“Dikembe was a raw talent, but the one thing that he brought to the table that you cannot teach, is hunger,” said Mourning, who entered the Hall of Fame last year. “The legacy is solidified now. All three of the big men that kind of helped make the name of the legacy of Georgetown, of what it’s all about, we’ve got those three guys that are in.”

Thompson said having Ewing, Mourning and Mutombo in Springfield “is the greatest thing in the world.”

Mutombo is especially appreciative to the Hall of Fame selection committee for recognizing that basketball is played on both ends of the floor and rather than snub him for not being a dominant scorer.

“One of the thing I want to be remembered, to be among the great defensive forces to ever play the game. It was a promise I made to myself,” Mutombo said. “To me, this is a great lesson. For all the young people who playing basketball today, in the AAU, where I see my children performing, that the game is not about how many points you score any given night. It’s, ‘Are you helping your team? How much you’re contributing?'”

Only Hakeem Olajuwon blocked more shots, but the iconic image of Mutombo’s elongated index finger waving side to side is so popular it became the basis of a GEICO commercial that made him famous to a younger generation. Despite the acclaim, Mutombo has yet to garner approval from his two harshest critics: Jean Jacque and Ryan, boys born after he won his final defensive player of year award and earned second-team all-NBA honors in 2001.

Shaking his head in frustration last month, Mutombo said, “They always ask me, ‘Were you any good?'”

Had his life gone according to the original plan when he arrived at Georgetown on an academic scholarship, with just two pair of pants, three shirts and a minimal grasp of English, Mutombo said he probably would have gone on to improve the lives of several people back home as a doctor. But Mutombo had little chance to actually take that path as a 7-foot-2 student on a campus where a future Hall of Fame coach presided over one of the country’s power programs.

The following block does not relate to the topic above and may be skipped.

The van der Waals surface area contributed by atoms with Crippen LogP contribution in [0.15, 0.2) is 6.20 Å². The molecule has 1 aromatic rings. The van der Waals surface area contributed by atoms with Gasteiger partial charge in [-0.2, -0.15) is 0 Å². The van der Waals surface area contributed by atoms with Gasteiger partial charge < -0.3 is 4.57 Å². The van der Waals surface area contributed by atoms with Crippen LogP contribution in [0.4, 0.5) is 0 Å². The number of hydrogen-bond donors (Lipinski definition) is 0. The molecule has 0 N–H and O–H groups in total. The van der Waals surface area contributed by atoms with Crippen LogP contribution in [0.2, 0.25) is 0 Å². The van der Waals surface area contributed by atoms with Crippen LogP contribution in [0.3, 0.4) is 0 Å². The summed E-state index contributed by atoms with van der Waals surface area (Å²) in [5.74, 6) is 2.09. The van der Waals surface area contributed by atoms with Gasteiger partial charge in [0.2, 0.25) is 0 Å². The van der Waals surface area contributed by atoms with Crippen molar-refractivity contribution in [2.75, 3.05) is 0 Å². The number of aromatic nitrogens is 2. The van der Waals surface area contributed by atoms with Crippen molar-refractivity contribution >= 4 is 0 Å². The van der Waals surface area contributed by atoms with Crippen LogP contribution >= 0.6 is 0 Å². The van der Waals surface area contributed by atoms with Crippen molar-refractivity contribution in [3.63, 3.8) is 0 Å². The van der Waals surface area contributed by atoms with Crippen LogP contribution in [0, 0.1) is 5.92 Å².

At the urging of nearly every student, faculty member and even the school president, Father Timothy Healy, Mutombo decided to meet with Thompson, who was intrigued after receiving word of the giant from the country then known as Zaire through someone at the State Department. Mutombo experienced the power of professional sports as a child, when he witnessed Muhammad Ali defeat George Foreman among thousands of admiring fans. But he had played organized basketball for less than two years and wasn’t necessarily a fan of the game. When Thompson showed up for their first meeting with that white towel hanging over his shoulder, Mutombo was so awestruck and intimidated that he had to commit.

At the time he was landing Mutombo, Thompson was busy recruiting Mourning, the nation’s top high school prospect.

“Dikembe was my hole card,” Thompson said. “I was telling a friend of mine, ‘I think I’m going to get Mourning, but if I don’t get Mourning, I got another kid who isn’t as good as Mourning right now but he will be able to help us.'”

Mourning routinely embarrassed Mutombo in those early practices — overpowering him, dunking on him, taunting him — and Thompson repeatedly challenged his Mutombo to respond in kind, or stop him. Thompson was demanding, once kicking Mutombo out of practice and threatening to remove him from the team after Mutombo skipped a day of class. Mutombo had a seemingly valid excuse: a severe toothache and subsequent dental visit that kept him sidelined. Failure to report the illness infuriated Thompson, and the incident moved Mutombo to tears.

“Coach really didn’t take no prisoner. It was his way, or no other way. You were here to play basketball but you also had to go to class. If you didn’t, you were in trouble,” said Mutombo, who estimates that at least five of his roommates were removed from the program during his three years on the team.